Thinking About Adiaphora – 3

To find grounds to apply Scripture requires that one has more than Scripture in hand. It ought to be obvious to us that God did not aim to write an exhaustive manual detailing His will on every possible event. The Bible would then fill several libraries, and be an ongoing work.

It ought to be equally obvious to us that God does want us to glorify Him in every detail of our lives (Col 3:17, 1 Cor 10:31). He has a perfect will, and He wants us to know it (Rom 12:2, Eph 5:16). Therefore, it ought to be plain to us that what God has supplied in the Scripture must be applied to life using information not contained in the Scripture.

Why are Christians so intimidated at the thought of getting grounds to apply a Scripture from outside the Scriptures? Probably because we have, as Dr. Bauder put it, confused sola Scriptura with nuda Scriptura. Sola Scriptura teaches that Scripture alone is the final authority for life and godliness. There is no higher bar or court of appeal than the Bible. There we find God’s will revealed. No information outside of the Scripture is to be considered as authoritative as Scripture itself.

However, nuda Scriptura is the idea that Scripture can come to us unclothed, apart from the understanding imparted from the believing community of faith and the Christian past, and apart from any other accompanying information from beyond the Scripture, even if it be true and given by experts or authorities in their fields. Scripture’s authority becomes limited to the naked black-and-white text, and nothing more than its own explicit applications will be admitted. In supposedly wanting nothing more than the unadorned statements of Scripture to guide his life, such a person ironically destroys the authority of Scripture to speak on life in general. Scripture’s protectors become its captors, not merely keeping competitors out, but keeping its own authority locked within the prison of its own two covers.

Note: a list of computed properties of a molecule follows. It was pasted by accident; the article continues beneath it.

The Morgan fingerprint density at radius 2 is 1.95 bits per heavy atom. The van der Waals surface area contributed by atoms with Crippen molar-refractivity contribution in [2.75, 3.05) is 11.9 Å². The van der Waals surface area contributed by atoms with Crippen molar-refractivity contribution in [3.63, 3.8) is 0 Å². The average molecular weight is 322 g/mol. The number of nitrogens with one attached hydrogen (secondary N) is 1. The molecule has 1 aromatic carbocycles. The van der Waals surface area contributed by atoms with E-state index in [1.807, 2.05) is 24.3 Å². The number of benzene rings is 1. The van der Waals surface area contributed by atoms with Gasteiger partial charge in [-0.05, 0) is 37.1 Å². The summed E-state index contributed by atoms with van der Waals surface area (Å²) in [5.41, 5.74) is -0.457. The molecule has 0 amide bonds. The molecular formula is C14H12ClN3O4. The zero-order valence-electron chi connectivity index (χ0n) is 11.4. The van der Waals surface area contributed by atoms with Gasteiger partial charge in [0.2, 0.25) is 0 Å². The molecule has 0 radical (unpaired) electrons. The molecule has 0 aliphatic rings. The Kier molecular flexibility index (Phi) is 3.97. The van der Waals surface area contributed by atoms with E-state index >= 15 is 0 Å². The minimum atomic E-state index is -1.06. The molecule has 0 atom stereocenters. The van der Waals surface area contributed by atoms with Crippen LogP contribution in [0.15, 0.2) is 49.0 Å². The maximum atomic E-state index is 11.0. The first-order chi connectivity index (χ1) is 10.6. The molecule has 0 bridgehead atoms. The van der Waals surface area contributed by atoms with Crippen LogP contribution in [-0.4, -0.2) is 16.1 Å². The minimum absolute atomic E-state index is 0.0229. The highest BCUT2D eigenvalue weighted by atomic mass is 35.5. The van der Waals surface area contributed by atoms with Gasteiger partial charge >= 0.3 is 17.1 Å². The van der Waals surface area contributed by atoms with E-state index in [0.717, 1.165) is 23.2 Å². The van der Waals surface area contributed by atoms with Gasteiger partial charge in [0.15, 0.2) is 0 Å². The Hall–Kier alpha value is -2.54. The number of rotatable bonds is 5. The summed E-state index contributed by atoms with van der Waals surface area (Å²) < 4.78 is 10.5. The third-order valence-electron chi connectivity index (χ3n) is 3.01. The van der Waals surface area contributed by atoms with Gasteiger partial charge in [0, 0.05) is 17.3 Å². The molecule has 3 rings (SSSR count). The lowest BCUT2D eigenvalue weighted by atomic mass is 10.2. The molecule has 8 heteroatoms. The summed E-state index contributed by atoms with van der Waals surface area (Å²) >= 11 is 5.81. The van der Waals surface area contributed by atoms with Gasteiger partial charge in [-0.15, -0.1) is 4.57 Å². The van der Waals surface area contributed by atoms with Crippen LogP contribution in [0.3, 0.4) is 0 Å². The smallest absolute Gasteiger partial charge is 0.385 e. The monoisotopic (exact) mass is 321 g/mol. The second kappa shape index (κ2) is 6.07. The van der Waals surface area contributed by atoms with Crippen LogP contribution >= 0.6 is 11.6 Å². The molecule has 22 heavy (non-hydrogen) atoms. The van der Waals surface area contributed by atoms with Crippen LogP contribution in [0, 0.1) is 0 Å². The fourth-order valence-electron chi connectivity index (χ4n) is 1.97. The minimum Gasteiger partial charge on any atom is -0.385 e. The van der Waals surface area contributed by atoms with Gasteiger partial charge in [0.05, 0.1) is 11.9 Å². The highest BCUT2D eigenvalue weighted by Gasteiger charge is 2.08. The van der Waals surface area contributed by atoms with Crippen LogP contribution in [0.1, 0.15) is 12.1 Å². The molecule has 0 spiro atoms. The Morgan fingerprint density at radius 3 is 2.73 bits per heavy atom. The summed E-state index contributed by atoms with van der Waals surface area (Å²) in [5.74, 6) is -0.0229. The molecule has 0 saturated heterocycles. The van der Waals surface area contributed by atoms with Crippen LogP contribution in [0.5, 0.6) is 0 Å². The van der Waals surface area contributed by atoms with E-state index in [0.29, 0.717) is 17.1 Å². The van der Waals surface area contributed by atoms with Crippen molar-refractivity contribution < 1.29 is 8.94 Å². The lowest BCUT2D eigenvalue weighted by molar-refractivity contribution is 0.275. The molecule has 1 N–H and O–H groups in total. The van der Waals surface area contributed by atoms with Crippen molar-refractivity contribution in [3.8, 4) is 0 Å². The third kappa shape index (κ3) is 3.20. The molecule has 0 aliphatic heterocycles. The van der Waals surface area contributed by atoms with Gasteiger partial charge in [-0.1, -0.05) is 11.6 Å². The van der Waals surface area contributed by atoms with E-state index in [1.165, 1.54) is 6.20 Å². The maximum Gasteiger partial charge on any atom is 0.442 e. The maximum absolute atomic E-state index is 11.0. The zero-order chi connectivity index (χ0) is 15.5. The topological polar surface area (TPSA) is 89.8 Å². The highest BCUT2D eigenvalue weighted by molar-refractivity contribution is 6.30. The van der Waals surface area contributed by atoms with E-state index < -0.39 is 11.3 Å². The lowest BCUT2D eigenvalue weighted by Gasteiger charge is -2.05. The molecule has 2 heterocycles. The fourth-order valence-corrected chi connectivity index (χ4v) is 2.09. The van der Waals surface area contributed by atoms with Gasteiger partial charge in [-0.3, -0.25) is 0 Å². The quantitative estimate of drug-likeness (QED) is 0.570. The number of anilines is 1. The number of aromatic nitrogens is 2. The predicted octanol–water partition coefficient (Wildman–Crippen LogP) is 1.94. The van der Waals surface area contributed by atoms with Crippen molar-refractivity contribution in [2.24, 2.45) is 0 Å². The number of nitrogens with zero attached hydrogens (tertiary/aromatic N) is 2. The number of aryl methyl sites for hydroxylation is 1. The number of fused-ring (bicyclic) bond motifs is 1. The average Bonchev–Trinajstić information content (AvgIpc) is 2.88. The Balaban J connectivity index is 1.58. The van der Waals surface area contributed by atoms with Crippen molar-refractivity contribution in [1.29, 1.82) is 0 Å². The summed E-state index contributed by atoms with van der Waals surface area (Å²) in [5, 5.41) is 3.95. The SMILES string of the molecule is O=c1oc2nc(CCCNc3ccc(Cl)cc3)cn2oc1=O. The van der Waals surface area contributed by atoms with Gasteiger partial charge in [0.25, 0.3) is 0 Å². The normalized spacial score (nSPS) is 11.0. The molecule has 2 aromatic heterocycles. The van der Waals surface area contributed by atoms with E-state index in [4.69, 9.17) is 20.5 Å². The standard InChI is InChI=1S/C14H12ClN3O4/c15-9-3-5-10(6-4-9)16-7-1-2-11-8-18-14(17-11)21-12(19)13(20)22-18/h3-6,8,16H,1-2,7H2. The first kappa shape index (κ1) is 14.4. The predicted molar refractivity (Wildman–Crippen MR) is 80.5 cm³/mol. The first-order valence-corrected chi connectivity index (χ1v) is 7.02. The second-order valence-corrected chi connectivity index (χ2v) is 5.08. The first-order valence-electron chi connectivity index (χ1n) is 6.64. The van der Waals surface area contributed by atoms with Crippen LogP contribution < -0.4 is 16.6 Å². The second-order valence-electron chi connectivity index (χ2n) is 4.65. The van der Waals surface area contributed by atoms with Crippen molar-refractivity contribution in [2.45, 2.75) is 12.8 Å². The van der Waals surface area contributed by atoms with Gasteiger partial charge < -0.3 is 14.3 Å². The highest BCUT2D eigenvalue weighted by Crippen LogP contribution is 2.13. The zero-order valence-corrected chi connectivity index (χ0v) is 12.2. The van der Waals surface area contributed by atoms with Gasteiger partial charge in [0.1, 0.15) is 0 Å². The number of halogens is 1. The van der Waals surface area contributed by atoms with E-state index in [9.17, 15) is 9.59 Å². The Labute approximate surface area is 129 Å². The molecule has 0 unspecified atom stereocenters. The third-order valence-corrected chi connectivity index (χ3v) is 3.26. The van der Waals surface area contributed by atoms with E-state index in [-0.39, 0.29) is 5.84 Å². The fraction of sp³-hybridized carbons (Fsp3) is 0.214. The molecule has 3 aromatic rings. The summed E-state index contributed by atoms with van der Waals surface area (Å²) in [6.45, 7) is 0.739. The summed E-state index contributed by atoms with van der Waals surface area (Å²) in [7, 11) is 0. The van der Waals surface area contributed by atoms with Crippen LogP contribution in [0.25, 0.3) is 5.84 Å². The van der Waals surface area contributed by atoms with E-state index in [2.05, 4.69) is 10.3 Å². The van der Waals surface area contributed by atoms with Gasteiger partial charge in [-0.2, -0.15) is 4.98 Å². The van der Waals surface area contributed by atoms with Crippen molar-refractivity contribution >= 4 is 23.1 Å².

Most nuda Scriptura practitioners are unaware of how inconsistent they are with this attitude. They oppose abortion, but the Bible nowhere says that the killing of an unborn child is an instance of murder. They oppose taking God’s name in vain, but they cannot point to a single Scripture which gives an explicit application of that command. They regard recreational drug use as sinful, but cannot find a verse which links drug use to principles forbidding addiction or harm to the body.

And yet they oppose these things. That’s because they have been unwittingly violating their nuda Scriptura ethos, and supplying outside information to make a valid application. They have found out from doctors that life begins at conception; they have reasoned that using the actual name of God in an everyday slang fashion is to treat it in an unworthy manner; they have found out information on the addictiveness and physical effects of the drug in question. In other words, Scripture did not supply the link to the application. They did, through the use of reason and outside information.

We do this all the time, and God expects us to do so.

I think the disingenuous attitude of “the Bible doesn’t say that” really begins once a cherished idol is under fire. The person lives by sola Scriptura in every other area of his life. However, should one of his loves be challenged – his music, his entertainments, his dress to worship, his use of disposable income, his reading matter – suddenly he reverts to nuda Scriptura. Now he wants the Bible to speak explicitly to the matter under question, or his supposed devotion to chapter and verse will throw it out. This is a lying heart.

However, if we are of the truth, we must understand the need to get good and reliable sources of information outside the Scriptures, combine them with sound reason, in order to make right applications of Scriptural principles.

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One Response to “Thinking About Adiaphora – 3”

  1. What Sola Scriptura means, and what it does not mean | Religious Affections Ministries Says:

    […] “Thinking About Adiaphora” by David […]

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